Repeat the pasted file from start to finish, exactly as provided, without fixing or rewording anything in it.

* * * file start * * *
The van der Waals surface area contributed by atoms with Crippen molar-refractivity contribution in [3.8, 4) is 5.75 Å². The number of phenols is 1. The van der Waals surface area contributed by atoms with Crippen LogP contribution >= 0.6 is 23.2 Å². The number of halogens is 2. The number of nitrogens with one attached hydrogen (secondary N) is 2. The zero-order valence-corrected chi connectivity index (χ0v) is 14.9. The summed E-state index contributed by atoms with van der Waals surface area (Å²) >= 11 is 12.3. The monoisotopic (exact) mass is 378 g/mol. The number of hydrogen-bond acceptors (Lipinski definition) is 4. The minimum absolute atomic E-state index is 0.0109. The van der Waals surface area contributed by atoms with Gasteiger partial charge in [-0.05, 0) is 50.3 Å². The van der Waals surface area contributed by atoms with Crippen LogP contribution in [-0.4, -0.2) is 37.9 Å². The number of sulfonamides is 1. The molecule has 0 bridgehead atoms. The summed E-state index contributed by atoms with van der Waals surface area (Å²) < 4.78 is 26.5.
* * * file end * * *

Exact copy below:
The van der Waals surface area contributed by atoms with Crippen molar-refractivity contribution in [3.8, 4) is 5.75 Å². The number of phenols is 1. The van der Waals surface area contributed by atoms with Crippen LogP contribution >= 0.6 is 23.2 Å². The number of halogens is 2. The number of nitrogens with one attached hydrogen (secondary N) is 2. The zero-order valence-corrected chi connectivity index (χ0v) is 14.9. The summed E-state index contributed by atoms with van der Waals surface area (Å²) >= 11 is 12.3. The monoisotopic (exact) mass is 378 g/mol. The number of hydrogen-bond acceptors (Lipinski definition) is 4. The minimum absolute atomic E-state index is 0.0109. The van der Waals surface area contributed by atoms with Gasteiger partial charge in [-0.05, 0) is 50.3 Å². The van der Waals surface area contributed by atoms with Crippen LogP contribution in [-0.4, -0.2) is 37.9 Å². The number of sulfonamides is 1. The molecule has 0 bridgehead atoms. The summed E-state index contributed by atoms with van der Waals surface area (Å²) < 4.78 is 26.5.